Israel Pulse

Palestinian peace activist speaks out on son's arrest

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Article Summary
Palestinian peace activist Ziad Abed Sabateen recounts how his son was arrested by IDF soldiers in the middle of the night.

Ziad Abed Sabateen, a resident of the village of Husan located between the Jewish settlement Tzur Hadassah and the Palestinian town of Bethlehem, is one of the most recognized and longtime Palestinian peace activists. For the last 18 years, he has been a relentless warrior for peace, leaving no stone unturned to persuade his friends, neighbors, fellow villagers, nearby residents and anyone else for that matter — Palestinians and Israelis alike — that there is no alternative but the road of peace.

Sabateen was a student of the late Rabbi Menachem Froman from the settlement Tekoa through whom he befriended his neighbors — the settlers in the Etzion settlement bloc. His ardent passion to solve the Israeli-Palestinian conflict without violence rubbed off on them as well.

One night at the beginning of November, at around 2 a.m., Sabateen was rudely awakened by heavy pounding on the door and voices shouting "Open up, open up." When he opened the door, which was just shy of falling off its hinges, some 30 armed soldiers stormed in. According to him, they wanted to arrest his son Mohammed, claiming he had been throwing stones. Mohammed, 15, was taken from his bed in bewilderment. With a great deal of pleading, his father was able to convince the military commander of the unit that broke into the house to let his son get dressed before arresting him. Ever since that incident, he has been fighting for his son as well as for his own reputation, honor and the peace endeavors he has been pursuing for about two decades.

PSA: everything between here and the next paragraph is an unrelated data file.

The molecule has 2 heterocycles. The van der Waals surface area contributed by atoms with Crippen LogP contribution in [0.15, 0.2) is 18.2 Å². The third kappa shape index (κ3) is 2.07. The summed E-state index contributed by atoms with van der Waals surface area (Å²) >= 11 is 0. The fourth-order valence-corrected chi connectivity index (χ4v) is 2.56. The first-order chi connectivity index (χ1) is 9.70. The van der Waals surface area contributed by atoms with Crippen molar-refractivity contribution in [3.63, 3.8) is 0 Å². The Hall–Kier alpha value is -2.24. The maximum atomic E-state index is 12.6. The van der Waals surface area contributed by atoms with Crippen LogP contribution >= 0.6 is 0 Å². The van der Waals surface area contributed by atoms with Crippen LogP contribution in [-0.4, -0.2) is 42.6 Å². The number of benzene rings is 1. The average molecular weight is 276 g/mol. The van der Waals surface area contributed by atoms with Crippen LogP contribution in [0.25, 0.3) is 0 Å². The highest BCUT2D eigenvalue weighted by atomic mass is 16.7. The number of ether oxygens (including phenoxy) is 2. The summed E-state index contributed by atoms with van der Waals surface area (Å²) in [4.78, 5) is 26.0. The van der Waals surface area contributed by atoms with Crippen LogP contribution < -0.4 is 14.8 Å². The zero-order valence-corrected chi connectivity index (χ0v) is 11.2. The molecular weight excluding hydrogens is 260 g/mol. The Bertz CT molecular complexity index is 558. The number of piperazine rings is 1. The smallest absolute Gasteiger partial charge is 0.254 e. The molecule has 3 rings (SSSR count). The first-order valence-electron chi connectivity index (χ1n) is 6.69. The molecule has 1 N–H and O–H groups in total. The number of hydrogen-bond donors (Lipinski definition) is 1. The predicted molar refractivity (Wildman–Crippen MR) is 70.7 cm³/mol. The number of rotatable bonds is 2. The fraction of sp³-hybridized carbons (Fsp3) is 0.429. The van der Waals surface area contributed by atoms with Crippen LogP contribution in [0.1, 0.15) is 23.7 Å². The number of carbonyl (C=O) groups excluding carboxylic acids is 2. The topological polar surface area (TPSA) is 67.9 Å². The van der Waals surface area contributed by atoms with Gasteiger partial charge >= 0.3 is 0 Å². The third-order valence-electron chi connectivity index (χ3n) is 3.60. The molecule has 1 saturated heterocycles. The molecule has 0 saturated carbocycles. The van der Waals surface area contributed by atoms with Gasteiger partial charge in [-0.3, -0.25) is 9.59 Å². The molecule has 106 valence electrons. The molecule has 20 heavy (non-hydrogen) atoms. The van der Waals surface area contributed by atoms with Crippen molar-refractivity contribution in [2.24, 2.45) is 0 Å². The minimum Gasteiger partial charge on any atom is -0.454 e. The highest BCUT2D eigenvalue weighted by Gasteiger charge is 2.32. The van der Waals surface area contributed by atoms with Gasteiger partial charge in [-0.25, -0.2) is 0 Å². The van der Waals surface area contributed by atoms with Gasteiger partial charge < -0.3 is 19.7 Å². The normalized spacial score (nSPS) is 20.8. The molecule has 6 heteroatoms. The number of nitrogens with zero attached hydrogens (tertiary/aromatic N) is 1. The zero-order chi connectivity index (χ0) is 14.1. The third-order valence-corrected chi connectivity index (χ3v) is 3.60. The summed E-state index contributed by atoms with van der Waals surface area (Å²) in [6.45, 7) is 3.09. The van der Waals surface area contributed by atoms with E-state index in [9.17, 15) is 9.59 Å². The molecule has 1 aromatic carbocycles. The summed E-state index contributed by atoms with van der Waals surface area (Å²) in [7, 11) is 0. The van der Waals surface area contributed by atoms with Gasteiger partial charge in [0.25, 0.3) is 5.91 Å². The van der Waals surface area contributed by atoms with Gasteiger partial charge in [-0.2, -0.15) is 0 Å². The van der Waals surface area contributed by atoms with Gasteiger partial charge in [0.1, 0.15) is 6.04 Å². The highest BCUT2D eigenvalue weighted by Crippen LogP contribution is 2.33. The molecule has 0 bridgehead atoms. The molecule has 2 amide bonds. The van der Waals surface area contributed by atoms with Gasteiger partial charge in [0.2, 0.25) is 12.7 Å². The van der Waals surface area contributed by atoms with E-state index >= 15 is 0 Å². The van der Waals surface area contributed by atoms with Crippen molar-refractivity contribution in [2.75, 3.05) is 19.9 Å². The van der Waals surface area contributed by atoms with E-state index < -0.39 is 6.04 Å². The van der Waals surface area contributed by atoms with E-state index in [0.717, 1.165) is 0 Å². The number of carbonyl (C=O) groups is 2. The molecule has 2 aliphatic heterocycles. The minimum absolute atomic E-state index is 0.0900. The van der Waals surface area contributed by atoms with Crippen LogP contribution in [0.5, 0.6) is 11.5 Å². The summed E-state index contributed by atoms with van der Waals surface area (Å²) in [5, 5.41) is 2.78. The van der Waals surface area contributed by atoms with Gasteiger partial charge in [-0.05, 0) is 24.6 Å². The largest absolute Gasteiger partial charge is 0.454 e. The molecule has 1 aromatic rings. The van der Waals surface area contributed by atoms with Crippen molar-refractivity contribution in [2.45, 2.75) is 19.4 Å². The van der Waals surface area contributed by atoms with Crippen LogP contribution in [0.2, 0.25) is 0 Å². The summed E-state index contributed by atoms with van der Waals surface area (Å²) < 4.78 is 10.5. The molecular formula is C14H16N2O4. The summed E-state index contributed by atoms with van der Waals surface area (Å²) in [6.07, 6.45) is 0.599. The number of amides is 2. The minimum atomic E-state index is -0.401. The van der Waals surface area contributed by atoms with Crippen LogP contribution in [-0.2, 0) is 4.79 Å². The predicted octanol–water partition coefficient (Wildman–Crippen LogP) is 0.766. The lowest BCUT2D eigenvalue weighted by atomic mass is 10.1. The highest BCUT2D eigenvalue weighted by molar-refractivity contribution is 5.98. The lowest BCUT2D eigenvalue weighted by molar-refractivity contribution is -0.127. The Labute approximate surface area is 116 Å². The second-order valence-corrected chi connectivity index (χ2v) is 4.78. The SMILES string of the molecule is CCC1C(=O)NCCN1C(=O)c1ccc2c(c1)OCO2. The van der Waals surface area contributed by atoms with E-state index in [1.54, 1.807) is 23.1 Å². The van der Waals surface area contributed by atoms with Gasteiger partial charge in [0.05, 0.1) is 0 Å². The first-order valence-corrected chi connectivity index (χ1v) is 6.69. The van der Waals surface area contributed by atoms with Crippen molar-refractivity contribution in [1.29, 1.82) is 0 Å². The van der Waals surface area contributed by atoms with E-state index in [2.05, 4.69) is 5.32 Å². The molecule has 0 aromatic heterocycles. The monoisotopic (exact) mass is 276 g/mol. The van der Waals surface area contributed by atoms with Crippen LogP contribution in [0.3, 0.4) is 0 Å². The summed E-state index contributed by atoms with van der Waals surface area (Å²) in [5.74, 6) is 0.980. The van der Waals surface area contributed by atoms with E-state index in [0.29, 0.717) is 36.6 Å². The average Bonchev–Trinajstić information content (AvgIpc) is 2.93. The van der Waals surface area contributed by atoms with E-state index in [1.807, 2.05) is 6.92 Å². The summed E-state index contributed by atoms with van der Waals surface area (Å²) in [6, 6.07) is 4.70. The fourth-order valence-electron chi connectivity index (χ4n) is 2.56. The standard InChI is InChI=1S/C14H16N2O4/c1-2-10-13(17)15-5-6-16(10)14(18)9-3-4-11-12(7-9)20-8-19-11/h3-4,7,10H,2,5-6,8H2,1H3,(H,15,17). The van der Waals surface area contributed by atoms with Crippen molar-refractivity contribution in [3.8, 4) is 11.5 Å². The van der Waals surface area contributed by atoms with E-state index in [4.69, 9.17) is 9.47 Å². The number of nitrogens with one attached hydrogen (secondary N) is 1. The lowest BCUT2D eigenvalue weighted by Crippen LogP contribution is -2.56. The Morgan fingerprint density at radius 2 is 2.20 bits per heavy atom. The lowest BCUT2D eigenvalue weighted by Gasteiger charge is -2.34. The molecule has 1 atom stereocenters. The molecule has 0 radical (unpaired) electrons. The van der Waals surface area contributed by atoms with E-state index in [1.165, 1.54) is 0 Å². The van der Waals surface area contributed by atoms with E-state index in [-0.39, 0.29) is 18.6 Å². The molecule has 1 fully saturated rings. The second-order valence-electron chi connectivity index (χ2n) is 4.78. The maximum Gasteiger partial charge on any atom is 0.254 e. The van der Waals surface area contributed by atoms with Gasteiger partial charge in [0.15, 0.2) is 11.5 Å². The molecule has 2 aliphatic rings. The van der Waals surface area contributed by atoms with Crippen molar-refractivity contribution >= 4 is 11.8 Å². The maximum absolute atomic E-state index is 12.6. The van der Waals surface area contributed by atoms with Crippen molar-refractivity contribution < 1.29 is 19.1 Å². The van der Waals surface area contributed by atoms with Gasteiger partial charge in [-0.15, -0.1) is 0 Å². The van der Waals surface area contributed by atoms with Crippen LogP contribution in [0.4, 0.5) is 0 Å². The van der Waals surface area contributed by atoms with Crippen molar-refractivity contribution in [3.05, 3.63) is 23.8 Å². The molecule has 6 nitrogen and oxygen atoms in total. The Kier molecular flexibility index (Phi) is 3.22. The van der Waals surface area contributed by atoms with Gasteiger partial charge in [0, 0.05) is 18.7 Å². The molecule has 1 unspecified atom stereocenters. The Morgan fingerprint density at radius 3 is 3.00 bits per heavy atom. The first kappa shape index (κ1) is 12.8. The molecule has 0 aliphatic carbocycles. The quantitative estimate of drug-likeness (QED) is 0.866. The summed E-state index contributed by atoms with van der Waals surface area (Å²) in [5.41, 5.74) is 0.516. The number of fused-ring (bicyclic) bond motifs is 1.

Sabateen is waging a three-pronged struggle: to get his son released from detention; to take care of his children who have been traumatized by the soldiers raiding their house with weapons drawn; and to convince his friends, neighbors and fellow villagers that he was not wrong to choose the path of peace.

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The interview with Sabateen is presented verbatim, except for some minor editing. During the interview he is unable to hold back his tears, finding it very difficult to relive the moments of horror and trauma his children went through. Yet, he finds it important that Israelis hear his story — a man of peace who was confronted in his home by an unexpected war machine that confronted the family.